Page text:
Lower Blood Pressure with Probiotics?
According to new research released in the American Heart Association Journal Hypertension (21st July 2014) probiotics found in supplements, yoghurt, fermented and sour milk and cheeses can assist in lowering blood pressure especially in individuals who have existing high blood pressure.
The analysis of nine studies involving a total of 543 adults, was conducted at the Griffith Health Institute and School of Medicine, Griffith University, Gold Coast, Queensland.
The analysis looked at studies on the probiotics-blood pressure connection, with the participants assigned to take probiotics for a period of at least eight weeks.
The lead author Jing Sun Ph.D notes that “The small collection of studies we looked at suggest regular consumption of probiotics can be part of a healthy lifestyle to help reduce high blood pressure, as well as maintain healthy blood pressure levels”.
What are Probiotics?
The term probiotics is used to describe the friendly bacteria that live and work in your gut, guarding you against harmful bacteria, fungi and viruses.
Probiotics are beneficial in that they promote your bodys’ natural immunity, aid digestion and overall health.
Probiotics are measured in colony forming units (CFU) and this measures the amount of bacteria or the dose of probiotics in a product.
Blood Pressure Briefly Explained
The heart pumps blood around the body through the blood vessels.
Fundamentally blood pressure is the amount of force exerted on the artery walls by the pumping blood and is measured in millimeters of mercury (mm Hg). A normal blood pressure level is 120/80.
The two numbers in a blood pressure reading are the systolic and diastolic pressures.
The top number (and higher reading) represents systolic blood pressure which measures the pressure in the arteries when the heart beats (when the heart muscle contracts).
The bottom number (and lower reading) is diastolic blood pressure which measures the pressure in the arteries between heartbeats (when the heart muscle is resting between beats and refilling with blood).
Probiotic consumption was found to lower systolic blood pressure by an average 3.56 mm Hg and diastolic blood pressure by an average 2.38 mm Hg. There was no change in blood pressure for those adults who did not consume any probiotics.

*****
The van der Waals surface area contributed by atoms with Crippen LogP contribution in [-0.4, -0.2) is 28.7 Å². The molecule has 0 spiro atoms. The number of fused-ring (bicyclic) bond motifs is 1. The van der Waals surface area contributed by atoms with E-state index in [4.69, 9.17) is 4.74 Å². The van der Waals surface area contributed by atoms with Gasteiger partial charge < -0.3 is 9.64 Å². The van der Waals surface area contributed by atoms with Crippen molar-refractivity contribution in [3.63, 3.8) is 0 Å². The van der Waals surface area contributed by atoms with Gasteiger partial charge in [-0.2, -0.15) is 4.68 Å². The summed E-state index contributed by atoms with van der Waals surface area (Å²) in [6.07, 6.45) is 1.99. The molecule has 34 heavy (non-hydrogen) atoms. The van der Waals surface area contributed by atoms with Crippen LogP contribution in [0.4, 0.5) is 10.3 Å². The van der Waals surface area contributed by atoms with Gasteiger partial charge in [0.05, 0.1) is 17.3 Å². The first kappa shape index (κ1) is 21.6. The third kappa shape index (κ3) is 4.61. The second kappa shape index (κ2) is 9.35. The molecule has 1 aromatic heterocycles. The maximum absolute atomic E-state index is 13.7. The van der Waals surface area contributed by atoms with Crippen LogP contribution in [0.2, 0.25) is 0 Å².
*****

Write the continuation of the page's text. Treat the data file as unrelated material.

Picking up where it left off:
Interestingly the positive effects from probiotics on diastolic blood pressure were greatest in people whose blood pressure was equal to or greater than 130/85, which is considered elevated
The analysis additionally revealed that probiotics need to be taken for eight weeks or more in order to lower the systolic or diastolic blood pressure. Any period less then this time has minimal therapeutic benefit. This suggests the blood pressure-reducing effects may only be noticeable after a couple of months.
Probiotic consumption with a daily bacteria volume of at least 10^9 to 10^12 colony-forming units (CFU) may improve blood pressure. Consumption with less than (10^8 CFU) this amount did not lower blood pressure.
Each of the nine studies within this meta-analysis was conducted using a different probiotic or combination of probiotic. These were mostly strains of Lactobacillus (acidophilus, reuteri, casei, thermophilus and plantarum), Streptococcus thermophilus and Bifidobacterium infantis. Therefore the most effective strain, dose and source to lower blood pressure is yet to be determined.
It is known that a comprehensive probiotic formula (those containing a variety of strains) lowered blood pressure more than those with a single strain.
How Can There Be a Connection Between Gut Bacteria and Blood Pressure?
Sun, the lead author notes that “We believe probiotics might help lower blood pressure by having other positive effects on health, including improving total cholesterol and low-density lipoprotein (LDL) cholesterol, reducing blood glucose and insulin resistance and by helping to regulate the hormone system that regulates blood pressure and fluid balance.”
It appears as though probiotics effect on blood pressure derives from its effect on both metabolic and hormonal processes. Other studies have established a link between probiotics lowering “bad” and total cholesterol. There’s additionally some evidence that probiotics may improve insulin resistance and certain inflammatory biomarkers.
All of these changes are known to be associated with lower blood pressure.
Even A Small Drop in High Blood Pressure = A Reduction in Cardiovascular Events
On the surface it appears that the reduction in blood pressure by supplementing with probiotics in this analysis wasn’t huge.
The authors note however, that previous research indicates even a small drop in blood pressure was linked to a 22% reduction in the risk of death from heart disease, heart attack and stroke!
A little drop in blood pressure can have a big effect on health. So add some probiotic rich foods or supplements to your diet!
Emed offers some exceptional quality probiotics and this research suggests that taking a probiotic a day will assist in lowering high blood pressure!
- Effect of Probiotics on Blood Pressure (abstract)
- Effect of Probiotics on Blood Pressure (Full Text)
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